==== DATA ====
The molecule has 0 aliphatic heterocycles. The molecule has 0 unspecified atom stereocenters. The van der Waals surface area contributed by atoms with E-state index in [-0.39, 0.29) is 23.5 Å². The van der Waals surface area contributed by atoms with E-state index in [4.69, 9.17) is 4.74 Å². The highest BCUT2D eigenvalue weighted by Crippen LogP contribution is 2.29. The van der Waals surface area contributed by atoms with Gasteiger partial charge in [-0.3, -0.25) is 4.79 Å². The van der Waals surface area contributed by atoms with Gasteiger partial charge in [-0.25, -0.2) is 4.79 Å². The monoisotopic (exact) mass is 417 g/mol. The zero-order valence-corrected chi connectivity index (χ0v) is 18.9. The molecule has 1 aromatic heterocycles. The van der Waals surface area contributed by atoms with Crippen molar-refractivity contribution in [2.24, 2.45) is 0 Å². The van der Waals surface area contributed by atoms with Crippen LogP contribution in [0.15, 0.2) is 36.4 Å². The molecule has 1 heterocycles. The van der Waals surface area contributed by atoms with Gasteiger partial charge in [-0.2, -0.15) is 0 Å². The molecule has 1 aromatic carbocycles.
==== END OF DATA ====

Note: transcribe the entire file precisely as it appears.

The molecule has 0 aliphatic heterocycles. The molecule has 0 unspecified atom stereocenters. The van der Waals surface area contributed by atoms with E-state index in [-0.39, 0.29) is 23.5 Å². The van der Waals surface area contributed by atoms with E-state index in [4.69, 9.17) is 4.74 Å². The highest BCUT2D eigenvalue weighted by Crippen LogP contribution is 2.29. The van der Waals surface area contributed by atoms with Gasteiger partial charge in [-0.3, -0.25) is 4.79 Å². The van der Waals surface area contributed by atoms with Gasteiger partial charge in [-0.25, -0.2) is 4.79 Å². The monoisotopic (exact) mass is 417 g/mol. The zero-order valence-corrected chi connectivity index (χ0v) is 18.9. The molecule has 1 aromatic heterocycles. The van der Waals surface area contributed by atoms with Crippen molar-refractivity contribution in [2.24, 2.45) is 0 Å². The van der Waals surface area contributed by atoms with Crippen LogP contribution in [0.15, 0.2) is 36.4 Å². The molecule has 1 heterocycles. The van der Waals surface area contributed by atoms with Gasteiger partial charge in [-0.2, -0.15) is 0 Å². The molecule has 1 aromatic carbocycles.